As the times are changing and large corporations are struggling to keep up with the fast pace of the technological evolution, the smartest ones have realized that they simply cannot handle the progress just by developing stuff in-house anymore. They are getting more active in seeking possibilities from the outside. They are turning their eyeballs towards the startup world where things happen fast by using the latest lean and agile development methods they can only dream about implementing in their massive organizations.
One of the most successful movements to come out of the Nordics is Restaurant Day - or the quarterly event where anyone can open up a pop-up restaurant on the street corner to sell whatever dishes you've been dying to make. When it first started in May of 2011 there were 45 restaurants in 13 cities but today it's grown to 2,017 restaurants in 30 countries. It's become a "big deal" in its native Helsinki.
Politics, a game many of us refuse to follow and play. We just build great companies and get things done. That's what I thought of Politics vs. Startups for a very long time. Frankly, I rarely followed the news or wanted to participate in that whole mess. That being said, recently I had the chance to be involved with a few projects in Brussels and realized that in reality, what we say does matter.
Did you see those iPhone 6 review videos? I bet you did - whether it's a new hot tech product on the market, or something you're looking to buy, its not uncommon to end up on a review video to figure out if that new phone actually bends as well as advertised.
Editors note: TRAFI app has been added to the list and TutoTOONS was specified as this year's winner of Silicon Valley Comes To Baltics.
With many of our readers reacting positively to our startup guide to Riga, we decided to continue the series. Our today’s destinations: Vilnius and Kaunas.
It doesn't need to be repeated that the Lithuanian startup scene is getting more and more exciting. Instead, let’s get to some practical tips to help you put your boots on the ground.
For a few years there we were knee deep in smart tagging news with Helsinki-based Thinglink and Kiosked making noise and grabbing publications, each in their respected niche. But both companies have been notably more quiet this year with the silence broken by Thinglink acquiring St. Petersburg based video competitor Smartag (domain expired) for an undisclosed amount of money. With the acquisition, Smartag CEO Alexey Solomatin will join ThingLink's Palo Alto office and CTO Andrey Lyuberg will join ThingLink's developer office in Helsinki.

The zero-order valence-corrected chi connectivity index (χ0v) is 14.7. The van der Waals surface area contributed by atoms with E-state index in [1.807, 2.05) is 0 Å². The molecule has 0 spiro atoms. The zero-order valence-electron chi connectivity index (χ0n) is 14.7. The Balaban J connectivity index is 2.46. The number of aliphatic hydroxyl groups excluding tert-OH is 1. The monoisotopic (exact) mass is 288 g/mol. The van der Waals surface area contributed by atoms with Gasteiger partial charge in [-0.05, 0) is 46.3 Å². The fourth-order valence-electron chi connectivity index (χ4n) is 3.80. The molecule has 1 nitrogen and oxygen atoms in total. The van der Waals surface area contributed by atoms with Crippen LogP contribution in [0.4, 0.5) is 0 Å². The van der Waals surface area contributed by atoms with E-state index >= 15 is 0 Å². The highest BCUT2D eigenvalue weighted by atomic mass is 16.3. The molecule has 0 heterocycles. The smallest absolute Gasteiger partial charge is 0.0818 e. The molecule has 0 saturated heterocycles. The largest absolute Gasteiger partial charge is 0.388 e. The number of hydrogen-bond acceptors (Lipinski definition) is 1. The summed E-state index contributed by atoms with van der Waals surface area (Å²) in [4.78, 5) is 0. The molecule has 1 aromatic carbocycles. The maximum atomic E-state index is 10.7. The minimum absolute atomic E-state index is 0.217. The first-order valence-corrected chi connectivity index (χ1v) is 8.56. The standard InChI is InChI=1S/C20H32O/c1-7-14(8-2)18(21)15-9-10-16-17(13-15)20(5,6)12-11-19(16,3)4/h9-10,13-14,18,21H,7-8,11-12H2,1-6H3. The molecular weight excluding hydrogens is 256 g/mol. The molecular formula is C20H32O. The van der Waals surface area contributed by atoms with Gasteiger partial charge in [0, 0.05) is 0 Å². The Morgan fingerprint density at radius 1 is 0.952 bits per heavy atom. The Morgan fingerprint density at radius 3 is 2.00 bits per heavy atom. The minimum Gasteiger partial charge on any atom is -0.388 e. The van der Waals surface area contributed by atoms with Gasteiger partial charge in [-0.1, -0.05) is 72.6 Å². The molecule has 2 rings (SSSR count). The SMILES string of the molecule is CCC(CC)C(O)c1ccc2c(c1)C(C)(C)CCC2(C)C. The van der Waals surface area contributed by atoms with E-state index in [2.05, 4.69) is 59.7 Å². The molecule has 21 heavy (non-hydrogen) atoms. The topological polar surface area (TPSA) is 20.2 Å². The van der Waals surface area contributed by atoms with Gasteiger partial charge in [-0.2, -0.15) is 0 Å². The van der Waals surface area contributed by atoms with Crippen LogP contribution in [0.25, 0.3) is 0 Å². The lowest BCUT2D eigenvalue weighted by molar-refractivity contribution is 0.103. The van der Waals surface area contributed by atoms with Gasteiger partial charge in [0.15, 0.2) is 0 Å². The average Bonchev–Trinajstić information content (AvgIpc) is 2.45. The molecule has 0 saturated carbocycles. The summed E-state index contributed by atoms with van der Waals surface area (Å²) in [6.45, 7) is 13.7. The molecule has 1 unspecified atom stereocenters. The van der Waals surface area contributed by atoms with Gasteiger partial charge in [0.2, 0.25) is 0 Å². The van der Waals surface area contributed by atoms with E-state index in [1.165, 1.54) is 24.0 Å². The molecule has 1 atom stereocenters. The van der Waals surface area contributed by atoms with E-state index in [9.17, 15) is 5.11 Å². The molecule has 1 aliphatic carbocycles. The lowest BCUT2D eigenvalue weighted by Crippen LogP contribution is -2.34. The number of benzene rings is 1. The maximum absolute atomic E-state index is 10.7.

Whether you knew it or not we're now in EU coding week, meaning there are plenty of events out there for you to learn how to code, or to get the young people in your life started with coding. The Nordic and Baltic countries are stacked with events, which can be easily found by following this link. If you're in Norway you're a little left out, but at least its Oslo Innovation Week.
With one week left on Indiegogo, bttn has managed to raise nearly €47,000 of their €50,000 goal. Helsinki-based The Button Corporation, which launched at Arctic15, produces what they call "the simplest user interface in the world" riding the trend of the Internet of Things, the growing layer of connectivity giving us new interfaces for us to talk to our toasters.
Two days ago I got my hands on the beta build and have been playing it enough for my girlfriend to roll her eyes about it. I found it a pretty charming remake of Candy Crush Saga, or at least that's my impression, I've avoided Candy Crush Saga due to the ridiculous name and flashy colors but nothing seems too original about the gameplay. You drag your finger across blocks, giving your characters enough power to attack the evil slugs.
Editor's note: this post is sponsored for Dublin Web Summit
The Web Summit is just around the corner, and we're getting excited about heading back to Dublin between the 4th and 6th of November for another few days of action packed days of talks, networking, and catching up with the new trends and hot products in our industry. While the organizers have pulled together a ridiculous list of speakers, the real value is in who you meet. So, who's going to be there?
You have to imagine Champagne bottles were popping in Stockholm last night as Truecaller announced it has raised a massive $60 million Series C from Niklas Zennström's Atomico, Kleiner Perkins Caufield & Byers and Sequoia Capital. The company provides something like a crowdsourced yellow pages - by installing their app on your phone they add all your contacts into their database, but give you nice caller ID and let you do reverse number lookups for those missed calls and pay for searching for phone numbers by name. This funding was reportedly raised at a $300 million valuation.
After browsing through all the flashing lights and shiny colors in Dribbble, casual admirers might come to the conclusion that web design is a unique bespoke process. But looking closer you can see some motifs with two columns here, or a grid layout there. When it comes down to layouts, it makes sense to at least have a solid foundation as a starting point rather than coding all the layout and responsiveness yourself.